Aero the Acro-Bat
|Aero the Acro-Bat|
North American Genesis box art
|Developer(s)||Iguana (GEN, SNES)|
Atomic Planet (GBA)
|Publisher(s)||Sunsoft (GEN, SNES)|
Metro 3D/Zoo Digital (GBA)
|Composer(s)||Rick Fox (as Fox Productions)|
Game Boy Advance
Aero the Acro-Bat is a 1993 video game developed by Iguana Entertainment and published by Sunsoft. It was released for both the Super Nintendo Entertainment System and Sega Genesis. Aero the Acro-Bat, a red anthropomorphic bat, was created by David Siller. In 2002, Metro 3D released a version of the game for the Game Boy Advance, with a battery back-up (which the original versions lacked). The GBA version was titled Aero The Acro-Bat - Rascal Rival Revenge in Europe and Acrobat Kid[a] in Japan. The SNES version of the game was released on the Wii's Virtual Console in the PAL region on July 23, 2010, and in North America on July 26, 2010.
A spoiled, rich kid named Edgar Ektor was a regular attendant at The World of Amusement Circus and Funpark, but was banned after a failed prank almost killed a lion. 20 years later, Edgar became a powerful and evil industrialist. Aided by Zero the Kamikaze Squirrel and his Psycho Circus gang, Edgar sabotages the funpark and kidnaps all the circus performers. Aero the Acro-Bat is the circus' greatest star and the only hope for rescuing the performers (including his girlfriend Aeriel) and putting a stop to Edgar's evil schemes.
The levels are played in typical 2D platforming style. In order to clear them, the player must accomplish certain tasks so that the exit warp can be revealed. Those tasks include passing through hoops, stepping on platforms until they disappear, riding roller coasters, etc. There are 4 worlds with 5 levels in each one, and the levels are large, many of them containing awkwardly positioned spikes that kill instantly.
Aero can attack enemies by shooting limited stars or by doing an aerial diagonal drill attack at his target when he is in the air.
If enough points are collected at the end of a level, a bonus level can be played, in which Aero has dive into a pool. The bonus level is a vertical platform level in the Genesis version. When Sunsoft converted the game for the SNES they changed the bonus level to utilise Mode 7 as a straightforward level to maneuver above an overworld map.
For many years David Siller had ideas for the game's character in his head. He first sketched the concept of Aero in 1992. Although Aero's early designs resemble a human acrobat, Siller always intended him to be a bat. The gameplay mechanics were partly based on Namco's Mappy series. By this time, Siller had agreed to join Sunsoft of America.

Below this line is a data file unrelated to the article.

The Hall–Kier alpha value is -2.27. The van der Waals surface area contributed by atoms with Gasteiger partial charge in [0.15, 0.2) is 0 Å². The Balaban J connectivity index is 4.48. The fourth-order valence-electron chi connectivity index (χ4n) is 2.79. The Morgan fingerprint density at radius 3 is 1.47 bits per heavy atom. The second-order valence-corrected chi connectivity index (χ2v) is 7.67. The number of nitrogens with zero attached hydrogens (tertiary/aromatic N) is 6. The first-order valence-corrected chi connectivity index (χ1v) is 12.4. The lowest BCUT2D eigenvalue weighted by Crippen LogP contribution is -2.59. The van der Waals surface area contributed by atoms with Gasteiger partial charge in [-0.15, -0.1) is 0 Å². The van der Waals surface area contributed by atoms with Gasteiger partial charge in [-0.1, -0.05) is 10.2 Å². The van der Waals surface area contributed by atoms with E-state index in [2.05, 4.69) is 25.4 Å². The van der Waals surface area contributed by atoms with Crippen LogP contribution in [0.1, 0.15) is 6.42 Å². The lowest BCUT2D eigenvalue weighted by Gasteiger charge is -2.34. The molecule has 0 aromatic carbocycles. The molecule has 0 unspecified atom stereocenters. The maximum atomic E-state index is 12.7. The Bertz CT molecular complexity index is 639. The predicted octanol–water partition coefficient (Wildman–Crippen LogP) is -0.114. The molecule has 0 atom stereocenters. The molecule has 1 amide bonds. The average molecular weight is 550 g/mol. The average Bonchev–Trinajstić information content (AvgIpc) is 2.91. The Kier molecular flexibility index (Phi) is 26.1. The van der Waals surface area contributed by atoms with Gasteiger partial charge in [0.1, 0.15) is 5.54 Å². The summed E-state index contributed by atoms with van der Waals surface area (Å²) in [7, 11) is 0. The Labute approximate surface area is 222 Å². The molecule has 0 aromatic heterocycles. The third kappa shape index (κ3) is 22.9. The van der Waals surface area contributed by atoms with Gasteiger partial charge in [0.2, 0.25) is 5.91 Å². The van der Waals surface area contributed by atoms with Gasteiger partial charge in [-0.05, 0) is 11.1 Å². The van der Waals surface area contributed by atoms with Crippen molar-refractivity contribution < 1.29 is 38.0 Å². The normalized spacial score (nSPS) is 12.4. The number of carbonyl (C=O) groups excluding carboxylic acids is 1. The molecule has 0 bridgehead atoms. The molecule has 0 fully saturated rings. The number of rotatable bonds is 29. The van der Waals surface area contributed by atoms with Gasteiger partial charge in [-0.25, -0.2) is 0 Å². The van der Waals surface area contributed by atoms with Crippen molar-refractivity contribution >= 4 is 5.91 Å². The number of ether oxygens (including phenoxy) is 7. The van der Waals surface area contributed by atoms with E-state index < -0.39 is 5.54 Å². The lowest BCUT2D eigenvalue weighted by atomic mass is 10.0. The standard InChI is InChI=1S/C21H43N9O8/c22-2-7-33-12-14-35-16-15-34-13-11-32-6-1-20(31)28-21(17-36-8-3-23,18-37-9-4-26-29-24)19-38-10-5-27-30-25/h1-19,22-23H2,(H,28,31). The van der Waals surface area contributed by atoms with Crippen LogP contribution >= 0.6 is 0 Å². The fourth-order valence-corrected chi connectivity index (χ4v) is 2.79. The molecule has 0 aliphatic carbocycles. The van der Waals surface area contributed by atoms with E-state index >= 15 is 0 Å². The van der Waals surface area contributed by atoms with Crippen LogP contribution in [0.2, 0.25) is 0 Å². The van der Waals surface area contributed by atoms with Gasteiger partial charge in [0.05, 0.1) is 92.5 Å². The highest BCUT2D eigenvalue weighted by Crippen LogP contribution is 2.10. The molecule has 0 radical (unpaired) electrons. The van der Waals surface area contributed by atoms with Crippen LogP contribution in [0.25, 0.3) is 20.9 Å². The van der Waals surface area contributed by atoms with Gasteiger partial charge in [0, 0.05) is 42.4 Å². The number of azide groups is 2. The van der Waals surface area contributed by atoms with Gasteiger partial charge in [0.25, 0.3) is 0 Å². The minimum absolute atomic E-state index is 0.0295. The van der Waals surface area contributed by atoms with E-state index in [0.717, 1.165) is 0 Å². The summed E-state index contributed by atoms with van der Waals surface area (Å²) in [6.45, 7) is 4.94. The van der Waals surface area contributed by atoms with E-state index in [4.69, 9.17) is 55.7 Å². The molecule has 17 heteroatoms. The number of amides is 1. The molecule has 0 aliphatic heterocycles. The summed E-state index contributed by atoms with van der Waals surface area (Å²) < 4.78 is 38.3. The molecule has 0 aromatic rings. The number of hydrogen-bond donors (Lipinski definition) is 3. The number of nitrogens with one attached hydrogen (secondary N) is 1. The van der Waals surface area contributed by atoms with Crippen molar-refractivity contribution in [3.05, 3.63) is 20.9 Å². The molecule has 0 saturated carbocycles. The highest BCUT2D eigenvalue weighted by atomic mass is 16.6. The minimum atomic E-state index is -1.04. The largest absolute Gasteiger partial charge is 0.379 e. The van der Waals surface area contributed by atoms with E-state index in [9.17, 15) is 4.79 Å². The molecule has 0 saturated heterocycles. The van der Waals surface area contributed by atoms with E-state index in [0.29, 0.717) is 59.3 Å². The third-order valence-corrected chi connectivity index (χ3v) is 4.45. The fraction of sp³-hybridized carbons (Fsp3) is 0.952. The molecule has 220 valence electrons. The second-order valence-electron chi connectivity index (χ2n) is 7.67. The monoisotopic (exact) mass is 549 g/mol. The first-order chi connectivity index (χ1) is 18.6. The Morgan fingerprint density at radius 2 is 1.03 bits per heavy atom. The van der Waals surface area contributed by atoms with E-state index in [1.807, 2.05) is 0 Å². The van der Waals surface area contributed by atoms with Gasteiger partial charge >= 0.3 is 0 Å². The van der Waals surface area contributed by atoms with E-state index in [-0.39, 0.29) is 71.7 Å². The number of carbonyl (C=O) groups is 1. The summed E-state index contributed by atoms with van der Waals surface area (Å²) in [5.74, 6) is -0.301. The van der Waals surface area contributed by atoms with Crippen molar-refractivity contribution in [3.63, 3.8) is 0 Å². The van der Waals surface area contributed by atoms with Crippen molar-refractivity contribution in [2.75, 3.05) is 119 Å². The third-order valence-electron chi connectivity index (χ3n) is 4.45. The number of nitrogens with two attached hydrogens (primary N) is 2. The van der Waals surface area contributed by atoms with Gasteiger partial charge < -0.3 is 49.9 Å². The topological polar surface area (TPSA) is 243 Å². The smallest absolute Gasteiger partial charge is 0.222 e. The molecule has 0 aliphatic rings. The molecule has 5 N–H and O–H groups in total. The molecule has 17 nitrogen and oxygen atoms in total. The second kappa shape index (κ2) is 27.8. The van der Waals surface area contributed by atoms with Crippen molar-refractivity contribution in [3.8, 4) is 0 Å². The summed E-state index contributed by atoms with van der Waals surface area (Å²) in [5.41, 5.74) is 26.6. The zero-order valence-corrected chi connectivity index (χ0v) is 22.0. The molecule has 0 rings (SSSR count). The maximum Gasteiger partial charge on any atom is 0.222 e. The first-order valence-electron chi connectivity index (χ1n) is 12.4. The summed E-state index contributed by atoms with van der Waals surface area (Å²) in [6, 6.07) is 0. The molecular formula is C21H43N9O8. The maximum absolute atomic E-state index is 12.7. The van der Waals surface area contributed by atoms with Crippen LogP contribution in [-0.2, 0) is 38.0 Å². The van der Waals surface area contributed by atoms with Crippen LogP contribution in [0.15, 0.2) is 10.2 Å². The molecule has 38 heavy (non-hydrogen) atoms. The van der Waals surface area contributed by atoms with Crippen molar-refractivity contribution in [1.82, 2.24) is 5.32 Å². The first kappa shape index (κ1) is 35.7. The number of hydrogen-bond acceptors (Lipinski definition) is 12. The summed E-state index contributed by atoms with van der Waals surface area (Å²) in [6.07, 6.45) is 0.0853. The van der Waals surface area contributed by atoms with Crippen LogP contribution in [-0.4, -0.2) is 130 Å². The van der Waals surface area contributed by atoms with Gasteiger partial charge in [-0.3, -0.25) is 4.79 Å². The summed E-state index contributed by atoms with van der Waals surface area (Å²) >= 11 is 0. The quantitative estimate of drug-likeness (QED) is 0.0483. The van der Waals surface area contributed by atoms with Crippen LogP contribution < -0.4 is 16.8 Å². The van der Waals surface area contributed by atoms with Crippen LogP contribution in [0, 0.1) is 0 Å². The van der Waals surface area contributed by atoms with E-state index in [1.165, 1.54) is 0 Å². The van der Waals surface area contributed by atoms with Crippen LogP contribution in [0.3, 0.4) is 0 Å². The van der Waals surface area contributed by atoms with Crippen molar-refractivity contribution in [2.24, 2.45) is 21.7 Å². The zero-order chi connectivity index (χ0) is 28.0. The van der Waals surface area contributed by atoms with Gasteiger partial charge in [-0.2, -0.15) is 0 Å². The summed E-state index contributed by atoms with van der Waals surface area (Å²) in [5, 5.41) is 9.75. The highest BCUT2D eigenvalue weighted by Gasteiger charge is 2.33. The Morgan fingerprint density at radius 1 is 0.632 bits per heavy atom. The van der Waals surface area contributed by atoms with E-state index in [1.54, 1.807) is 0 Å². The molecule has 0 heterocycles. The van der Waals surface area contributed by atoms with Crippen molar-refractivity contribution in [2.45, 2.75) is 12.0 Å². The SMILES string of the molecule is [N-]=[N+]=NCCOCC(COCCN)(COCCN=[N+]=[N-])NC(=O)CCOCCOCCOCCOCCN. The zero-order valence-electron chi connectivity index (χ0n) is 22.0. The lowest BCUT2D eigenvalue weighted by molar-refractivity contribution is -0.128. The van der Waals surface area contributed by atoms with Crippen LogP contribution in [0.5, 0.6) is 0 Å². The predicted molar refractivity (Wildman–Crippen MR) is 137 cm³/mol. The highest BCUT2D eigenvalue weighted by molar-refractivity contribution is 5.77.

The final concept was designed by David's son Justin Siller, who was inspired by mixed themes from the 70s and 80s. Some of the enemies, items and in-levels that Siller proposed never made it in the finished game. The concept included a mission objective feature, which was not added in the original release. However it was implemented and modified in the Game Boy Advance version. Originally Aero was going to be released for the original Nintendo Entertainment System, but by this time 16-bit consoles were on the market, so the NES version was cancelled. Much of the game's work took place at Orange County, California. Both the SNES and Genesis versions were being worked on simultaneously, but the Genesis version was released earlier as the SNES version reached its final stages of development.
After the success of the sequels, Siller left Sunsoft and joined Universal Interactive. Universal bought the rights of Siller's character and were intent on making Aero their mascot. He had intended to start up a sequel to the second game titled "Aero the Acrobat 3D" to be released on PlayStation to complete the series as a trilogy, but this concept never reached development, as Universal turned their attention to Crash Bandicoot. Following the success of that game, Crash was their official mascot instead of Aero. With no success in starting a new Acro-Bat game, Siller bought back Aero as he left Universal. While Siller worked at Capcom, the USA Bill Gardner wanted to make use of Aero, but the Japanese HQ denied that request in accordance to Siller's contract.
By summer 2002, Siller had to relocate to Texas. He did not have the funds to form his own studio, but was able to hire Atomic Planet to port his original game to the Game Boy Advance. Metro 3D found the game very promising for marketing and Siller directed the port during its development. In addition Siller wanted to port the two sequels Aero the Acro-Bat 2 and Zero the Kamikaze Squirrel on Game Boy Advance in near future and compile them in a collection called "A-Z Force", but he cancelled those plans in favor of designing original games.
Electronic Gaming Monthly gave the SNES version an 8.3 out of 10 and the Genesis version a 7.6 out of 10. They criticized the absence of the exceptionally good music of the SNES version but held it to still be an excellent game with its large, challenging levels. They also awarded Aero the Acro-Bat Best New Character of 1993. NintendoLife gave the Virtual Console release of the Super NES version a 6 out of 10.
Conversely, Digital Press gave the game only 3 out of 10.
Promotional artwork of the game was showcased at 1993 Winter Consumer Electronics Show in Nevada as well as the prototype version at the 1993 Summer Consumer Electronics Show in Chicago, where it stood out well above other exhibits. Aero the Acro-Bat was made Sunsoft's new mascot. By late 1993, Sunsoft was giving away free copies of the SNES or Sega Genesis version of the game to the first 100 people that sent them a 3x5 postcard to their address.
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